A Stanford Prevention Research Center group is inviting people this month to the “No Added Sugar Challenge” event, during which participants try to abstain from added sugar — for just one week.
The No Added Sugar Challenge is part of the center’s five-year, $10 million WELL for Life program, which intends to enroll 10,000 people who want to share health data that will shed light on what makes us well. Launched last fall, the long-term project has already enrolled about a 1,000 people in the Bay Area.
This month’s no-sugar challenge is both a way to attract more participants to the long-term study and an initial intervention to see how well people can succeed at avoiding added sugars. For the next month, anyone can enroll whenever it’s convenient.
Christopher Gardner, PhD, professor of medicine, one of WELL’s main investigators, recently talked with me about the sugar challenge.
What inspired a one-week sugar intervention?
Most of the stuff the Stanford Prevention Research Center does is get people to try to eat better, exercise more, and smoke less. Those are sort of the three pillars. While those are super obvious things, not everybody manages to do them, so our job is always to try to come up with new, cool ways to be more impactful in getting those kinds of things to happen.
We’ve found anecdotally that people are almost universally convinced they are addicted to sugar and can’t give it up. The fun thing is that a lot of people who assumed it would take months to kick sugar actually get over it in less than a week.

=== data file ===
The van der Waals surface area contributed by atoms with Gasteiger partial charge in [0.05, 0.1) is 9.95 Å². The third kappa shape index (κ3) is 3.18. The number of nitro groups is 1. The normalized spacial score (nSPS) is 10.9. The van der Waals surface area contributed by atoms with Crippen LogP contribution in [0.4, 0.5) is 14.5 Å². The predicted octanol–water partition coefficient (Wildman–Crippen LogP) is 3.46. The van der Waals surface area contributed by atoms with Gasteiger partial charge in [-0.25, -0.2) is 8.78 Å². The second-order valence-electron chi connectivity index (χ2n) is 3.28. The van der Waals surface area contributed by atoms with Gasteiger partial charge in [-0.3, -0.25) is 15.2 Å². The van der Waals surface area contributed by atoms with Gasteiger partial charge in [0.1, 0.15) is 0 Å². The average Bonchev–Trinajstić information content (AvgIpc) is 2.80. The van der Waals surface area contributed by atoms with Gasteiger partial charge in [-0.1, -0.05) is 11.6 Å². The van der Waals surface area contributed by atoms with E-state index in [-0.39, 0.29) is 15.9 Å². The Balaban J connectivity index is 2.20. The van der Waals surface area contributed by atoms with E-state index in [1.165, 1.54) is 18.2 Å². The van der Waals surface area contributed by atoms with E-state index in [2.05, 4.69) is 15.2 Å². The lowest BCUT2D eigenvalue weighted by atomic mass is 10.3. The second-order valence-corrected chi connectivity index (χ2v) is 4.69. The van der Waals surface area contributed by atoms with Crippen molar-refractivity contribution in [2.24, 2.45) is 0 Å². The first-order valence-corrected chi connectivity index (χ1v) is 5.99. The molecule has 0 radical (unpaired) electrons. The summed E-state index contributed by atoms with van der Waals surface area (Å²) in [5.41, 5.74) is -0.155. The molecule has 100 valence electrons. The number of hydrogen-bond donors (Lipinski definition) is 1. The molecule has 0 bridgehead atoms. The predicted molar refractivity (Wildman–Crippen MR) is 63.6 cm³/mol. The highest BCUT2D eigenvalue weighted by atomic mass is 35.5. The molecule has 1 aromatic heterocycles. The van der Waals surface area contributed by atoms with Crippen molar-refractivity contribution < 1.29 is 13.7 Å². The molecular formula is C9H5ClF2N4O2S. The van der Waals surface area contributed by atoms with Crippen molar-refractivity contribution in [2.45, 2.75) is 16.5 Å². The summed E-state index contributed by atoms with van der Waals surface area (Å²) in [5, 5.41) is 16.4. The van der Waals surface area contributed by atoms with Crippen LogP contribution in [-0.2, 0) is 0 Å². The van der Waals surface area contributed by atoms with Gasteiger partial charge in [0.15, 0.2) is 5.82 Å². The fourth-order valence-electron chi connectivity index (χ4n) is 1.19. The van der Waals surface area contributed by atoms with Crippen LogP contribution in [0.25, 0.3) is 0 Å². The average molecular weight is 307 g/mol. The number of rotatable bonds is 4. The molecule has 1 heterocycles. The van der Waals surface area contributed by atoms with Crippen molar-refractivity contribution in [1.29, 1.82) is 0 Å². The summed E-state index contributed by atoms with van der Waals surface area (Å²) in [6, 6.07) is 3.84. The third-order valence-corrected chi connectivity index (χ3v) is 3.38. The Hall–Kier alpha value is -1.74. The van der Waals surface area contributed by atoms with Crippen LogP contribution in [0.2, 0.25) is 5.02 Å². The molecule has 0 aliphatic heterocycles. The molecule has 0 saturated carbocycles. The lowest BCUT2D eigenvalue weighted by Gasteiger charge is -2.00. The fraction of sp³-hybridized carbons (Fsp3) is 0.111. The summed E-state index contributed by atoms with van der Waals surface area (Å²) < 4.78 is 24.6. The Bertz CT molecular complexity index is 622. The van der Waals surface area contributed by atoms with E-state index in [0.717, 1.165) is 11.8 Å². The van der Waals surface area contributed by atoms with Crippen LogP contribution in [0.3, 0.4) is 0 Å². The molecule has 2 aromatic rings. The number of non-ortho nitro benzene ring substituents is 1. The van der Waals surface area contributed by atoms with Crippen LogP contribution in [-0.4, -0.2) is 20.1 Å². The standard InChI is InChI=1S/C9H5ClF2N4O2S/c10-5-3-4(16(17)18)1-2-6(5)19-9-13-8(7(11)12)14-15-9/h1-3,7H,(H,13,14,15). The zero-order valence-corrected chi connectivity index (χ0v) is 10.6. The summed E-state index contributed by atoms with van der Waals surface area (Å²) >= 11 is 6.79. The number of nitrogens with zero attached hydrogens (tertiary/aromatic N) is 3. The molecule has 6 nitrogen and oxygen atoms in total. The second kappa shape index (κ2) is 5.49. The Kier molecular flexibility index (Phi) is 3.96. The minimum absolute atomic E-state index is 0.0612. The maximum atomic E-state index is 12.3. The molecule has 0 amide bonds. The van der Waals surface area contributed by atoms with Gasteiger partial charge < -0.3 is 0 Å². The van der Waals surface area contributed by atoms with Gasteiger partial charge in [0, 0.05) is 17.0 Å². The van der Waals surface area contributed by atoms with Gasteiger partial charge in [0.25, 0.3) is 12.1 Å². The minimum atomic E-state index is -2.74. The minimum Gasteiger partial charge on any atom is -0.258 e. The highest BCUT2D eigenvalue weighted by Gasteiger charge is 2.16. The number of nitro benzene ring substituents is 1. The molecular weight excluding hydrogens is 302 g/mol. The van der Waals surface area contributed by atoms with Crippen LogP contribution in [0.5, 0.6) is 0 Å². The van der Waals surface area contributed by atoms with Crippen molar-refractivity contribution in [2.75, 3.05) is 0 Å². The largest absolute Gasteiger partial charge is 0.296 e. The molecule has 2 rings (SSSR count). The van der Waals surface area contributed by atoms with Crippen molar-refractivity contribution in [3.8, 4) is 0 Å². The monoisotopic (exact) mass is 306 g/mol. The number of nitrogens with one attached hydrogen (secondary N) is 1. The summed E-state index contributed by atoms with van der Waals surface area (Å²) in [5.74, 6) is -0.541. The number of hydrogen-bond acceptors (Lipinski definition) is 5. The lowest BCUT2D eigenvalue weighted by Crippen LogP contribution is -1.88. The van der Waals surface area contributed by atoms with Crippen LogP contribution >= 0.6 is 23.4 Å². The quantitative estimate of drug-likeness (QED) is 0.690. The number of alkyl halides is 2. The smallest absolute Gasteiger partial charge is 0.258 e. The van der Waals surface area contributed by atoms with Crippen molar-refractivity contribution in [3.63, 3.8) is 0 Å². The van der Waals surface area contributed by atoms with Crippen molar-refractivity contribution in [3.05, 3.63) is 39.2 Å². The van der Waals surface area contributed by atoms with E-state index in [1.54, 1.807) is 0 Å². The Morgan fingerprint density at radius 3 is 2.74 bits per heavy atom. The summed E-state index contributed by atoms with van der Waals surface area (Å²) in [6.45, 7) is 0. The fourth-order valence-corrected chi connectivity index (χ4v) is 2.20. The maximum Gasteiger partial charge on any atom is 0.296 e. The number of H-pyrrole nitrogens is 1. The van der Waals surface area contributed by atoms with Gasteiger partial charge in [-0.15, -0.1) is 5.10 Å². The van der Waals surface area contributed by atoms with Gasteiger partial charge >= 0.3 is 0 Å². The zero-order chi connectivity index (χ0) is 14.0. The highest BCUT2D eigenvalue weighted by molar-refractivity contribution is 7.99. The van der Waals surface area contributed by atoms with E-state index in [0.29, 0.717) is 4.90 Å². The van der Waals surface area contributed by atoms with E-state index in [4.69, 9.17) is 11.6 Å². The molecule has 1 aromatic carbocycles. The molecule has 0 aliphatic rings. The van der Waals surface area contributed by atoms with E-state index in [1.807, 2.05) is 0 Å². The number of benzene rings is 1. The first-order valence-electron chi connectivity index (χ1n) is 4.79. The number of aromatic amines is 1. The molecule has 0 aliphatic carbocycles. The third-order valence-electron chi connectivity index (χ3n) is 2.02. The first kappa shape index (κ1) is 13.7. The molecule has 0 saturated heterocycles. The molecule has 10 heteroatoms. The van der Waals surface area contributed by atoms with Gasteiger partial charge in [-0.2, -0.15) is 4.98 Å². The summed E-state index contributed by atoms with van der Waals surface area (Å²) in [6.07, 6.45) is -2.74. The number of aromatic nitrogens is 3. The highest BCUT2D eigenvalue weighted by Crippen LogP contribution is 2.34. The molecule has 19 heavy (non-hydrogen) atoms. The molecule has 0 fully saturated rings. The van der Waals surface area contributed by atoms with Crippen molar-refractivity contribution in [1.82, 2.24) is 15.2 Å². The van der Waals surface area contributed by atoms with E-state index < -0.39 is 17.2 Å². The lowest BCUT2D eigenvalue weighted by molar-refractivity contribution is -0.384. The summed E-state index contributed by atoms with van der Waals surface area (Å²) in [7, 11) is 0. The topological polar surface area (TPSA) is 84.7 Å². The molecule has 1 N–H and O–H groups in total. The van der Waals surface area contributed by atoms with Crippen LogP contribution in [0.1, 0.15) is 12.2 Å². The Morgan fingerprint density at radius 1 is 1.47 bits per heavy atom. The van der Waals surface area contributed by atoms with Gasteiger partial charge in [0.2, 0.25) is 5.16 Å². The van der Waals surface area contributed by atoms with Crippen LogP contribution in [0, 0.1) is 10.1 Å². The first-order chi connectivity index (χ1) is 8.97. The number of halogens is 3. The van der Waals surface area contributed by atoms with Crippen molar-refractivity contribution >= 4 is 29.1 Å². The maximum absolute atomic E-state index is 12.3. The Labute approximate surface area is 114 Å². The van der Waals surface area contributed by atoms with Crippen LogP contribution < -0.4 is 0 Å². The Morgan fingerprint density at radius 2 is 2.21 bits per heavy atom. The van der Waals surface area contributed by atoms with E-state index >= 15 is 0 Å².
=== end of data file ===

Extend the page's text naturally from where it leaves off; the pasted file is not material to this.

They are amazed that they aren’t as addicted as they thought, saying things like, ‘You know it’s weird I don’t miss it as much as I thought. I didn’t think I could do without sugar, but I just had a piece of fruit instead.’
What are some things that make it hard to give up sugar?
One of the things that makes it hard is that “sugar” has 30 different names, and those damn food companies are just fabulously clever at putting eight kinds of sugar in one product. But it’s hard for people to tell that maltose, evaporated pear juice concentrate, molasses, high fructose corn syrup, and honey are all added sugar. So part of the fun of the No Added Sugar Challenge is the realization, ‘Oh my! It’s in everything!’ It’s really a pretty easy message to communicate.
What do you hope participants will get out of the challenge?
This is really just like a super quick kind of fun, enlightening engagement thing. We’re hoping that a substantial number of participants will think, “Wow, I really thought I was more addicted than I was, and it didn’t even take me a week to get off. Wow, that’s pretty empowering!”